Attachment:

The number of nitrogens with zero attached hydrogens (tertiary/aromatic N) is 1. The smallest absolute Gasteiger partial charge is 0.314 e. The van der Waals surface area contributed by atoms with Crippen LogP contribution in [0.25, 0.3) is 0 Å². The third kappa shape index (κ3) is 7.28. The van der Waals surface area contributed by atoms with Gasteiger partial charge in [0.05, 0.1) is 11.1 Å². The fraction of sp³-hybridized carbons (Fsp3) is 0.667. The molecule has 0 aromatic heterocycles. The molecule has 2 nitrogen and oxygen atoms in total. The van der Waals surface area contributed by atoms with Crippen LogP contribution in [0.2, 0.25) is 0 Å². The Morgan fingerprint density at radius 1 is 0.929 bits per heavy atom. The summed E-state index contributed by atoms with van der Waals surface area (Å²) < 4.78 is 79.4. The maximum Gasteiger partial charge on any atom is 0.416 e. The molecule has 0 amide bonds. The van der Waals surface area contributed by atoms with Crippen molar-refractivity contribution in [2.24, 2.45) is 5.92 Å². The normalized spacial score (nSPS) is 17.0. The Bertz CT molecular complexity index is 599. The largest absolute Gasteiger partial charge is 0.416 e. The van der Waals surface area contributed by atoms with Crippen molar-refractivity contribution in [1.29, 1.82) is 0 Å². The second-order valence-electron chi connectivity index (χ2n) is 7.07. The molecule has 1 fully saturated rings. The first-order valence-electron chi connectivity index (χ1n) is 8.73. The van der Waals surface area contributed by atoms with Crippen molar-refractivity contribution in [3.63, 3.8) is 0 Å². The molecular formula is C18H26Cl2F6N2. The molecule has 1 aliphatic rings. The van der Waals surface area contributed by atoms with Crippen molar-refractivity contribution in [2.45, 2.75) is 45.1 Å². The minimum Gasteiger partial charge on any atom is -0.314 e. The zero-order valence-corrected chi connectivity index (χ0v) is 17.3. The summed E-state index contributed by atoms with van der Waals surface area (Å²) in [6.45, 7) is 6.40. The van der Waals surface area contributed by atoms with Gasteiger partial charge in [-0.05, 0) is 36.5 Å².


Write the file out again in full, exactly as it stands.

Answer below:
The number of nitrogens with zero attached hydrogens (tertiary/aromatic N) is 1. The smallest absolute Gasteiger partial charge is 0.314 e. The van der Waals surface area contributed by atoms with Crippen LogP contribution in [0.25, 0.3) is 0 Å². The third kappa shape index (κ3) is 7.28. The van der Waals surface area contributed by atoms with Gasteiger partial charge in [0.05, 0.1) is 11.1 Å². The fraction of sp³-hybridized carbons (Fsp3) is 0.667. The molecule has 0 aromatic heterocycles. The molecule has 2 nitrogen and oxygen atoms in total. The van der Waals surface area contributed by atoms with Crippen LogP contribution in [0.2, 0.25) is 0 Å². The Morgan fingerprint density at radius 1 is 0.929 bits per heavy atom. The summed E-state index contributed by atoms with van der Waals surface area (Å²) < 4.78 is 79.4. The maximum Gasteiger partial charge on any atom is 0.416 e. The molecule has 0 amide bonds. The van der Waals surface area contributed by atoms with Crippen molar-refractivity contribution in [2.24, 2.45) is 5.92 Å². The normalized spacial score (nSPS) is 17.0. The Bertz CT molecular complexity index is 599. The largest absolute Gasteiger partial charge is 0.416 e. The van der Waals surface area contributed by atoms with Crippen molar-refractivity contribution in [1.29, 1.82) is 0 Å². The second-order valence-electron chi connectivity index (χ2n) is 7.07. The molecule has 1 fully saturated rings. The first-order valence-electron chi connectivity index (χ1n) is 8.73. The van der Waals surface area contributed by atoms with Crippen molar-refractivity contribution in [3.63, 3.8) is 0 Å². The molecular formula is C18H26Cl2F6N2. The molecule has 1 aliphatic rings. The van der Waals surface area contributed by atoms with Crippen molar-refractivity contribution in [2.45, 2.75) is 45.1 Å². The minimum Gasteiger partial charge on any atom is -0.314 e. The zero-order valence-corrected chi connectivity index (χ0v) is 17.3. The summed E-state index contributed by atoms with van der Waals surface area (Å²) in [6.45, 7) is 6.40. The van der Waals surface area contributed by atoms with Gasteiger partial charge in [-0.05, 0) is 36.5 Å².